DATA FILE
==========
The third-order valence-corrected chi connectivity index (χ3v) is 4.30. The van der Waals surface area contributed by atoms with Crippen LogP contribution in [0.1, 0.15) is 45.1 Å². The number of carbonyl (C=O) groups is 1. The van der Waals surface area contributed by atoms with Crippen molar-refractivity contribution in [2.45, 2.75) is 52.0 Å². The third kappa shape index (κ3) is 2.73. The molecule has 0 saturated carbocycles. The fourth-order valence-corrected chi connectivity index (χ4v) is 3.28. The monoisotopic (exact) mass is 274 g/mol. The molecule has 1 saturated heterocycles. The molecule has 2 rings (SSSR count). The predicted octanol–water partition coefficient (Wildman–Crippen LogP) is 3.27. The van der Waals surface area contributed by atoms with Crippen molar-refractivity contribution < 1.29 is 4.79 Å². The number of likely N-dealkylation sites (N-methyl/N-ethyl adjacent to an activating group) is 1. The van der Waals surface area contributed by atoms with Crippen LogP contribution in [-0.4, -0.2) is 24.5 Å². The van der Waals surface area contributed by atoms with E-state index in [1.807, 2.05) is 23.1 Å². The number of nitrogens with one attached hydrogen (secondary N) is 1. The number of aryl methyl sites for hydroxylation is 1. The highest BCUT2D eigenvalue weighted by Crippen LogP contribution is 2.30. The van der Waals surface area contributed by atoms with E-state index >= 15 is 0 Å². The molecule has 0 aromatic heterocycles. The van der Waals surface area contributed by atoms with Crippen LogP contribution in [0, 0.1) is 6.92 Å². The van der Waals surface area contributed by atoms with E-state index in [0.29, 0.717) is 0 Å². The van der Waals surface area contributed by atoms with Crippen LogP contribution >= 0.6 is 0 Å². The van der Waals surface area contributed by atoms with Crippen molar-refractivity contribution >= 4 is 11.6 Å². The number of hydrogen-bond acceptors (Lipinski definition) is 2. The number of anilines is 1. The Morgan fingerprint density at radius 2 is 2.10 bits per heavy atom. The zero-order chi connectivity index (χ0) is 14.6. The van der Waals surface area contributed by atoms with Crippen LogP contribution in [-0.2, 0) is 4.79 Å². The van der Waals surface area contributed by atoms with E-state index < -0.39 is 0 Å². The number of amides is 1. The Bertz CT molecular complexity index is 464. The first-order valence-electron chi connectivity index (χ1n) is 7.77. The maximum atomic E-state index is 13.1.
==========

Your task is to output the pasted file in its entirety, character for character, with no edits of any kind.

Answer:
The third-order valence-corrected chi connectivity index (χ3v) is 4.30. The van der Waals surface area contributed by atoms with Crippen LogP contribution in [0.1, 0.15) is 45.1 Å². The number of carbonyl (C=O) groups is 1. The van der Waals surface area contributed by atoms with Crippen molar-refractivity contribution in [2.45, 2.75) is 52.0 Å². The third kappa shape index (κ3) is 2.73. The molecule has 0 saturated carbocycles. The fourth-order valence-corrected chi connectivity index (χ4v) is 3.28. The monoisotopic (exact) mass is 274 g/mol. The molecule has 1 saturated heterocycles. The molecule has 2 rings (SSSR count). The predicted octanol–water partition coefficient (Wildman–Crippen LogP) is 3.27. The van der Waals surface area contributed by atoms with Crippen molar-refractivity contribution < 1.29 is 4.79 Å². The number of likely N-dealkylation sites (N-methyl/N-ethyl adjacent to an activating group) is 1. The van der Waals surface area contributed by atoms with Crippen LogP contribution in [-0.4, -0.2) is 24.5 Å². The van der Waals surface area contributed by atoms with E-state index in [1.807, 2.05) is 23.1 Å². The number of nitrogens with one attached hydrogen (secondary N) is 1. The number of aryl methyl sites for hydroxylation is 1. The highest BCUT2D eigenvalue weighted by Crippen LogP contribution is 2.30. The van der Waals surface area contributed by atoms with E-state index >= 15 is 0 Å². The molecule has 0 aromatic heterocycles. The van der Waals surface area contributed by atoms with Crippen LogP contribution in [0, 0.1) is 6.92 Å². The van der Waals surface area contributed by atoms with E-state index in [0.29, 0.717) is 0 Å². The van der Waals surface area contributed by atoms with Crippen LogP contribution >= 0.6 is 0 Å². The van der Waals surface area contributed by atoms with Crippen molar-refractivity contribution >= 4 is 11.6 Å². The number of hydrogen-bond acceptors (Lipinski definition) is 2. The number of anilines is 1. The Morgan fingerprint density at radius 2 is 2.10 bits per heavy atom. The zero-order chi connectivity index (χ0) is 14.6. The van der Waals surface area contributed by atoms with Crippen LogP contribution in [-0.2, 0) is 4.79 Å². The van der Waals surface area contributed by atoms with E-state index < -0.39 is 0 Å². The number of amides is 1. The Bertz CT molecular complexity index is 464. The first-order valence-electron chi connectivity index (χ1n) is 7.77. The maximum atomic E-state index is 13.1.